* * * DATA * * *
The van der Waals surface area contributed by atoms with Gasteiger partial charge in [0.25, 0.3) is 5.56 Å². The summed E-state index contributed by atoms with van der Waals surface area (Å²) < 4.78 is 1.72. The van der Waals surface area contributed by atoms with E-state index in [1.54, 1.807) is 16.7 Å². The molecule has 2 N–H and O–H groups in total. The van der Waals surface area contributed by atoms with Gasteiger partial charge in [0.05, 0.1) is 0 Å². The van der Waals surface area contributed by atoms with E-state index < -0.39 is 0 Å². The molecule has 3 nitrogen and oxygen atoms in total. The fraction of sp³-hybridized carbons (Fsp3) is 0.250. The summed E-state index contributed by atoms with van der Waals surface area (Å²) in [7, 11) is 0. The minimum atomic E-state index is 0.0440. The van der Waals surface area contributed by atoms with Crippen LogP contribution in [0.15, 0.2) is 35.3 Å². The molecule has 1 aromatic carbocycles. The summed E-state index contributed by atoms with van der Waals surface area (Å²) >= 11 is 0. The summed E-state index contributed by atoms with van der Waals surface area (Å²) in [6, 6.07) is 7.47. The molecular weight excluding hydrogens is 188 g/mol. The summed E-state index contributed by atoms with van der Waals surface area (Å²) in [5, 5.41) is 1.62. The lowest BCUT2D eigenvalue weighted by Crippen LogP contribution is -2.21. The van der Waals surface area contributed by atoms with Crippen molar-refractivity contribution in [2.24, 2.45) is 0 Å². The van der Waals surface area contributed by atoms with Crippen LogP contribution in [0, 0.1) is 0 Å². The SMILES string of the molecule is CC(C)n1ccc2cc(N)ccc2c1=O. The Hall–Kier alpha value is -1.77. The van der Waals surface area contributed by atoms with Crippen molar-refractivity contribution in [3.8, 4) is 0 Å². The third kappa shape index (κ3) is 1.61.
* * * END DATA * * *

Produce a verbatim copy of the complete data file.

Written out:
The van der Waals surface area contributed by atoms with Gasteiger partial charge in [0.25, 0.3) is 5.56 Å². The summed E-state index contributed by atoms with van der Waals surface area (Å²) < 4.78 is 1.72. The van der Waals surface area contributed by atoms with E-state index in [1.54, 1.807) is 16.7 Å². The molecule has 2 N–H and O–H groups in total. The van der Waals surface area contributed by atoms with Gasteiger partial charge in [0.05, 0.1) is 0 Å². The van der Waals surface area contributed by atoms with E-state index < -0.39 is 0 Å². The molecule has 3 nitrogen and oxygen atoms in total. The fraction of sp³-hybridized carbons (Fsp3) is 0.250. The summed E-state index contributed by atoms with van der Waals surface area (Å²) in [7, 11) is 0. The minimum atomic E-state index is 0.0440. The van der Waals surface area contributed by atoms with Crippen LogP contribution in [0.15, 0.2) is 35.3 Å². The molecule has 1 aromatic carbocycles. The summed E-state index contributed by atoms with van der Waals surface area (Å²) >= 11 is 0. The summed E-state index contributed by atoms with van der Waals surface area (Å²) in [6, 6.07) is 7.47. The molecular weight excluding hydrogens is 188 g/mol. The summed E-state index contributed by atoms with van der Waals surface area (Å²) in [5, 5.41) is 1.62. The lowest BCUT2D eigenvalue weighted by Crippen LogP contribution is -2.21. The van der Waals surface area contributed by atoms with Crippen molar-refractivity contribution in [2.24, 2.45) is 0 Å². The van der Waals surface area contributed by atoms with Crippen LogP contribution in [0, 0.1) is 0 Å². The SMILES string of the molecule is CC(C)n1ccc2cc(N)ccc2c1=O. The Hall–Kier alpha value is -1.77. The van der Waals surface area contributed by atoms with Crippen molar-refractivity contribution in [3.8, 4) is 0 Å². The third kappa shape index (κ3) is 1.61.